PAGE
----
GEORGE G. JACKSON
CITY OF WOONSOCKET ZONING BOARD OF REVIEW
County Superior Court
Plaintiff: George G. Jackson, Pro Se
Defendant: Michael J. Marcello, Esq.
Appellant, George G. Jackson (Appellant or Jackson),
appearing pro se, appeals for the second time from a
decision of the Woonsocket Zoning Board of Review (Board),
denying his application for a dimensional variance. This
Court remanded the earlier case after reviewing the initial
decision and determining that the Board failed to provide
adequate findings of fact and to apply the correct legal
standard. On remand, the Board issued a new decision again
denying the dimensional relief sought. (Decision of
Woonsocket Zoning Board of Review upon Remand from Providence
[County] Superior Court - Jackson v. City of Woonsocket
Zoning Bd. of Review - C.A. No. PC 12-6196 (Decision)).
Appellant takes the instant appeal from that Decision. This
Court exercises jurisdiction over this matter pursuant to
G.L. 1956 § 45-24-69. For the reasons set forth herein,
this Court affirms the Board's denial of Appellant's
application for a dimensional variance.
Appellant resides in a single-family home on a 37, 313 sq.
ft. lot located at 170 Spring Street in Woonsocket, Rhode
Island. (Zoning Bd. Hr'g Tr. (Tr.) 4, Oct. 9, 2012.) The
subject lot is identified as Tax Assessor's Plat 13, Lot
4 and is situated in an R-3 Medium Density Single- and
Two-Family Residential District. Id.
Appellant applied for a dimensional variance to construct a
six-foot fence around his property. (Appellant's Appl.,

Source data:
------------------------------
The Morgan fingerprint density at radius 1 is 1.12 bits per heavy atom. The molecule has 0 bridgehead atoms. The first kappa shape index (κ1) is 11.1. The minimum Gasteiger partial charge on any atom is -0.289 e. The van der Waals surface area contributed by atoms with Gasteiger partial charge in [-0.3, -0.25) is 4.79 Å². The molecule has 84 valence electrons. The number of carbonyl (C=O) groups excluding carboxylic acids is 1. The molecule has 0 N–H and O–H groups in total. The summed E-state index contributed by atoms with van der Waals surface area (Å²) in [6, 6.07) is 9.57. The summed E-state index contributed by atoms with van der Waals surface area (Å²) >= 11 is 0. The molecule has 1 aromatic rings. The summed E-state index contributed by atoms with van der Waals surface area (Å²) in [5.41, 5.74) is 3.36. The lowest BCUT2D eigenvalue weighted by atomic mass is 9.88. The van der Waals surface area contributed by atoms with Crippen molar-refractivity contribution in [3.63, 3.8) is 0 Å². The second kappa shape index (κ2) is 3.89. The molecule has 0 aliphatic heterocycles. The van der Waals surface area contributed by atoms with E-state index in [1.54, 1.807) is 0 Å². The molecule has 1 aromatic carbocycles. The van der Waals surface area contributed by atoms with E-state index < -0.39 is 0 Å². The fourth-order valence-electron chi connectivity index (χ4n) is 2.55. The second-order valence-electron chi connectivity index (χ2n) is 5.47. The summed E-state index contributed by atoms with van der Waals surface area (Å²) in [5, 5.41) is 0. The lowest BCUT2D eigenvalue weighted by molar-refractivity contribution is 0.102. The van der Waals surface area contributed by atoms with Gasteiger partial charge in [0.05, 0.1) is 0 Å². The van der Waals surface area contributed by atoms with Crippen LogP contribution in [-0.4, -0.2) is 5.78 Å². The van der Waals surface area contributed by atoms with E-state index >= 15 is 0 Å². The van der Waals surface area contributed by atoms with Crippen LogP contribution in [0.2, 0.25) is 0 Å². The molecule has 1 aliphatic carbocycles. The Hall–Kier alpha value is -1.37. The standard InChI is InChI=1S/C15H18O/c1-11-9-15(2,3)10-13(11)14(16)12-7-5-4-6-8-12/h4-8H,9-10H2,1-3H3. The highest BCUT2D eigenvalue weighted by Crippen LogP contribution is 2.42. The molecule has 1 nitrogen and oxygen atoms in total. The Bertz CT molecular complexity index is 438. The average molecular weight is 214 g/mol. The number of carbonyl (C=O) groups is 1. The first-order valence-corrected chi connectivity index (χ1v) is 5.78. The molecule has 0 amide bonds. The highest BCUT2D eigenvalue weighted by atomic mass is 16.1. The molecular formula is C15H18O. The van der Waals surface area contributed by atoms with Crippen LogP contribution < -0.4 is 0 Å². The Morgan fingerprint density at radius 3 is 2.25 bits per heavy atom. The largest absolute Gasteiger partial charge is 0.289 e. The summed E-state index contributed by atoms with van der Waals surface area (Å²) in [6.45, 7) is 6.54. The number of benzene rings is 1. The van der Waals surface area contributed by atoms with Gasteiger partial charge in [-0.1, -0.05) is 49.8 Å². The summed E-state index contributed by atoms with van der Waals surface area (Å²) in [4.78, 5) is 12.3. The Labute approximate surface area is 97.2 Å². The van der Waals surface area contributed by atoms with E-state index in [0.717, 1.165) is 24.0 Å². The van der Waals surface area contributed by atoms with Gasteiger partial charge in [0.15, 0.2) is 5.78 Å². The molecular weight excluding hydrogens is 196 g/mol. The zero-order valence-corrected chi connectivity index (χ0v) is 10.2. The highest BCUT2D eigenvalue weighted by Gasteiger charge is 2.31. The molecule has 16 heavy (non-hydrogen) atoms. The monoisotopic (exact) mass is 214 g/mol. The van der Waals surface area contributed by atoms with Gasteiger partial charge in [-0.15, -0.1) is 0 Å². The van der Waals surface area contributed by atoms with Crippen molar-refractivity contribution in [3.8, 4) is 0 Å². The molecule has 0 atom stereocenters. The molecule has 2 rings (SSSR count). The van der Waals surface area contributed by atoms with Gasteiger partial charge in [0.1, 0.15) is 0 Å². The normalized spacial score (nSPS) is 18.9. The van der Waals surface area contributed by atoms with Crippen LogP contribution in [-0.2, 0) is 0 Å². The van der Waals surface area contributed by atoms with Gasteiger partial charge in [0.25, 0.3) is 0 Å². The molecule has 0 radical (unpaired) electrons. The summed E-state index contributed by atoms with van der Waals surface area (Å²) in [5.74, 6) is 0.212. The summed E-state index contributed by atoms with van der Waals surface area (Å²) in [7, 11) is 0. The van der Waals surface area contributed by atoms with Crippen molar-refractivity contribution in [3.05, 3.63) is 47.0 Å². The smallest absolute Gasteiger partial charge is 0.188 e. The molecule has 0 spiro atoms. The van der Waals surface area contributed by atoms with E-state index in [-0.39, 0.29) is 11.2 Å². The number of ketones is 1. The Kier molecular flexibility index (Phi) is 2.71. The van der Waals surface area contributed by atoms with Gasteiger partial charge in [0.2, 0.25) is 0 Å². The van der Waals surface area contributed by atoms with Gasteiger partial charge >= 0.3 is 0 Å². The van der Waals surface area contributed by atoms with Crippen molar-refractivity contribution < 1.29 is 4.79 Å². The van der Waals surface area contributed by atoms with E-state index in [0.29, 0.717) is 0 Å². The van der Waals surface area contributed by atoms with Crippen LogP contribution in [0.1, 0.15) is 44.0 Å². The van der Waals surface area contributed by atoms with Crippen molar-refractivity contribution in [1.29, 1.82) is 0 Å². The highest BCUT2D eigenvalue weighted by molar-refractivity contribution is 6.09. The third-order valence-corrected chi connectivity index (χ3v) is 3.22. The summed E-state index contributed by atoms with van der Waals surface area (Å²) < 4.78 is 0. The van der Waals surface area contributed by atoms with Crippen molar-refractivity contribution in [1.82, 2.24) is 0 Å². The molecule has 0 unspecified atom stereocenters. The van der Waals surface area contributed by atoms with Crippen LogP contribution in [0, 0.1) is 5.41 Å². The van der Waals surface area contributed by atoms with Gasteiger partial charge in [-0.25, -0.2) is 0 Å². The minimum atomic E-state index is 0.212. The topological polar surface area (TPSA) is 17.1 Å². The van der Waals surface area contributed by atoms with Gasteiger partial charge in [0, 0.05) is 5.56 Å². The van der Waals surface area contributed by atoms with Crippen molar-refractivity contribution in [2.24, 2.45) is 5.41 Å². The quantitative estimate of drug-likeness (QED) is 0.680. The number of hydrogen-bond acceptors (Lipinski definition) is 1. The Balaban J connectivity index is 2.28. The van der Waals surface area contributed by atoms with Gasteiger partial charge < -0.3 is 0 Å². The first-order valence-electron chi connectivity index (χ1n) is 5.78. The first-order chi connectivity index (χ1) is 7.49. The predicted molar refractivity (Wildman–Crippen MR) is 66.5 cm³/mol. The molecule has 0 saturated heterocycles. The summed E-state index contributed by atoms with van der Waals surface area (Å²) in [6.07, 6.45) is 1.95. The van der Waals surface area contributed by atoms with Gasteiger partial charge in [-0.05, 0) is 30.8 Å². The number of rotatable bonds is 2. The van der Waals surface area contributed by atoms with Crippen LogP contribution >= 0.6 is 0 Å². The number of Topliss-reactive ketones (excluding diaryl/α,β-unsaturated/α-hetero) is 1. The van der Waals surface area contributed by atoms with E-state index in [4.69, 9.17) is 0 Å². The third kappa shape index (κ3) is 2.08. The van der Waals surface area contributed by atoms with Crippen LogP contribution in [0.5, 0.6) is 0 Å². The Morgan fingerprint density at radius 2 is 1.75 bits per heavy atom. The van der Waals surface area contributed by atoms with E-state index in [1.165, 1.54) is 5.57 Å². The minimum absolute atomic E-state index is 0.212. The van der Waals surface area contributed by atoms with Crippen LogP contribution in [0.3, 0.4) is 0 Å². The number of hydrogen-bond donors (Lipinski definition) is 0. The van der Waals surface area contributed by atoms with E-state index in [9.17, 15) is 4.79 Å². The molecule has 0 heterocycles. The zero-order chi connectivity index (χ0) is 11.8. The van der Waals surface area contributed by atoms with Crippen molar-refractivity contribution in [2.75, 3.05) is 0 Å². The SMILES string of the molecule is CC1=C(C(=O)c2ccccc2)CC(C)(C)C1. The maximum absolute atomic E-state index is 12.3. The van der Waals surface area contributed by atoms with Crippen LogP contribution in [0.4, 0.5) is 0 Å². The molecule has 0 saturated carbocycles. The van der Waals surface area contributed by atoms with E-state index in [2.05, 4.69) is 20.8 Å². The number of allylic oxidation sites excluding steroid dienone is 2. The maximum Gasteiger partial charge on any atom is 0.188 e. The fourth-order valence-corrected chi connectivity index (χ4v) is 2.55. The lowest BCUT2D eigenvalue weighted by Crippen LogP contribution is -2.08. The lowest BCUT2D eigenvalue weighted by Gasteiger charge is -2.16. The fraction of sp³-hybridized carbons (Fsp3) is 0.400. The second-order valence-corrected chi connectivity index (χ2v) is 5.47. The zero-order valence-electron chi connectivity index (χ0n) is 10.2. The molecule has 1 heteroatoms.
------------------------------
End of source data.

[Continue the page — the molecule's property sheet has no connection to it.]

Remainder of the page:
Ex. A.) Specifically, Appellant sought relief from municipal
Ordinance 6.2-1,  limiting the height of fencing along two
sections of his property, the front yard and also along the
sides of his house. Id. He sought a three-foot
variance to erect the fence in the front of his property and
a two-foot variance to erect the fence along the sides of his
residence. Id. The Zoning Board conducted a hearing
on his application on October 9, 2012. At the hearing,
Jackson testified that a six-foot fence with vegetation
growing on it would give him privacy from intruders who would
not be deterred from entering upon his property by a
three-foot fence. (Tr. at 13); see also
Appellant's Appl., Ex. A. Additionally, he claims he
requires a six-foot fence to protect his yard from noise and
pollution emitted by street traffic such as fire engines,
police cars, and trash trucks. (Tr. at 11-12); see
also Appellant's Appl., Ex. A.
she did not appear at the hearing, one of Jackson's
neighbors submitted a letter to the Board objecting to the
proposed relief. (Tr. at 19-20). In her letter, which was
entered into the record, the objecting neighbor complained
that Appellant had initiated construction of the fence prior
to requesting the dimensional relief, specifically by putting
six-foot fence posts in the ground. (Zoning Bd. R. Ex. A:
Letter from Abutter.) The neighbor also noted that those
fence posts sit on top of a two-foot retaining wall,
elevating the posts and proposed structure to eight feet
above street level. Id. She expressed concern about
the height and the possible impact the fence would have on
traffic safety since the property sits on a corner lot.
Id. The neighbor further questioned Jackson's
claim that such a fence would serve to solve neighboring
noise problems. Id.
hearing, Board member Kathryn Dumais noted that she lives in
the same neighborhood as Appellant and questioned
Jackson's assertion that he suffered hardships regarding
fire engines, police cars, and garbage trucks. (Tr. at
10-11). Specifically, Dumais suggested that